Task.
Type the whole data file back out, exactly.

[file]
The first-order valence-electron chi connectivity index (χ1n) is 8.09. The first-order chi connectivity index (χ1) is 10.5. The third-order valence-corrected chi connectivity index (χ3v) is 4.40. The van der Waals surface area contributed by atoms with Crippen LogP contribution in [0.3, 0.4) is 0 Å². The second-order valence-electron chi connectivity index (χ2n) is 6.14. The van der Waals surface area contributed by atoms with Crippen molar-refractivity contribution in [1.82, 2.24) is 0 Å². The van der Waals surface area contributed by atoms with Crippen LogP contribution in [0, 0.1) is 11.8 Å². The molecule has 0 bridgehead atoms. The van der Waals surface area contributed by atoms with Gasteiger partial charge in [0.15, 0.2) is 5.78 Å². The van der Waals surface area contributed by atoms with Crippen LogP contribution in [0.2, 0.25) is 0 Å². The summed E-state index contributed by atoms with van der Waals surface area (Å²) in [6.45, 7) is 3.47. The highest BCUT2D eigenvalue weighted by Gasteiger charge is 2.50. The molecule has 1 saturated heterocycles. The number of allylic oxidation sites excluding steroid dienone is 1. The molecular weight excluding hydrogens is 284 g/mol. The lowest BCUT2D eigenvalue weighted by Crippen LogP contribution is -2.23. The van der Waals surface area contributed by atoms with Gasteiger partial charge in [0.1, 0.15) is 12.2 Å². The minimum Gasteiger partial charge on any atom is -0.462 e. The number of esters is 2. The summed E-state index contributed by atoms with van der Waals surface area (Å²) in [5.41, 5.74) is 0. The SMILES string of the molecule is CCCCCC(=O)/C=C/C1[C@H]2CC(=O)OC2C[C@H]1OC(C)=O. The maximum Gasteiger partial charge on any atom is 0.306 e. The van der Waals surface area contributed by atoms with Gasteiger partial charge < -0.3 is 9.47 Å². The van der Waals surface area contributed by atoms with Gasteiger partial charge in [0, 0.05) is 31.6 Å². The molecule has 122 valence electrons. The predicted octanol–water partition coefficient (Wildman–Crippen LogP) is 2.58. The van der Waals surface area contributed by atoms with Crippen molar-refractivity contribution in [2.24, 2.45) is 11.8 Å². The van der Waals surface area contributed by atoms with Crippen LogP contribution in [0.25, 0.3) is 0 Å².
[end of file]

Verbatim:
The first-order valence-electron chi connectivity index (χ1n) is 8.09. The first-order chi connectivity index (χ1) is 10.5. The third-order valence-corrected chi connectivity index (χ3v) is 4.40. The van der Waals surface area contributed by atoms with Crippen LogP contribution in [0.3, 0.4) is 0 Å². The second-order valence-electron chi connectivity index (χ2n) is 6.14. The van der Waals surface area contributed by atoms with Crippen molar-refractivity contribution in [1.82, 2.24) is 0 Å². The van der Waals surface area contributed by atoms with Crippen LogP contribution in [0, 0.1) is 11.8 Å². The molecule has 0 bridgehead atoms. The van der Waals surface area contributed by atoms with Gasteiger partial charge in [0.15, 0.2) is 5.78 Å². The van der Waals surface area contributed by atoms with Crippen LogP contribution in [0.2, 0.25) is 0 Å². The summed E-state index contributed by atoms with van der Waals surface area (Å²) in [6.45, 7) is 3.47. The highest BCUT2D eigenvalue weighted by Gasteiger charge is 2.50. The molecule has 1 saturated heterocycles. The number of allylic oxidation sites excluding steroid dienone is 1. The molecular weight excluding hydrogens is 284 g/mol. The lowest BCUT2D eigenvalue weighted by Crippen LogP contribution is -2.23. The van der Waals surface area contributed by atoms with Gasteiger partial charge in [0.1, 0.15) is 12.2 Å². The minimum Gasteiger partial charge on any atom is -0.462 e. The number of esters is 2. The summed E-state index contributed by atoms with van der Waals surface area (Å²) in [5.41, 5.74) is 0. The SMILES string of the molecule is CCCCCC(=O)/C=C/C1[C@H]2CC(=O)OC2C[C@H]1OC(C)=O. The maximum Gasteiger partial charge on any atom is 0.306 e. The van der Waals surface area contributed by atoms with Gasteiger partial charge < -0.3 is 9.47 Å². The van der Waals surface area contributed by atoms with Gasteiger partial charge in [0, 0.05) is 31.6 Å². The molecule has 122 valence electrons. The predicted octanol–water partition coefficient (Wildman–Crippen LogP) is 2.58. The van der Waals surface area contributed by atoms with Crippen molar-refractivity contribution in [2.24, 2.45) is 11.8 Å². The van der Waals surface area contributed by atoms with Crippen LogP contribution in [0.25, 0.3) is 0 Å².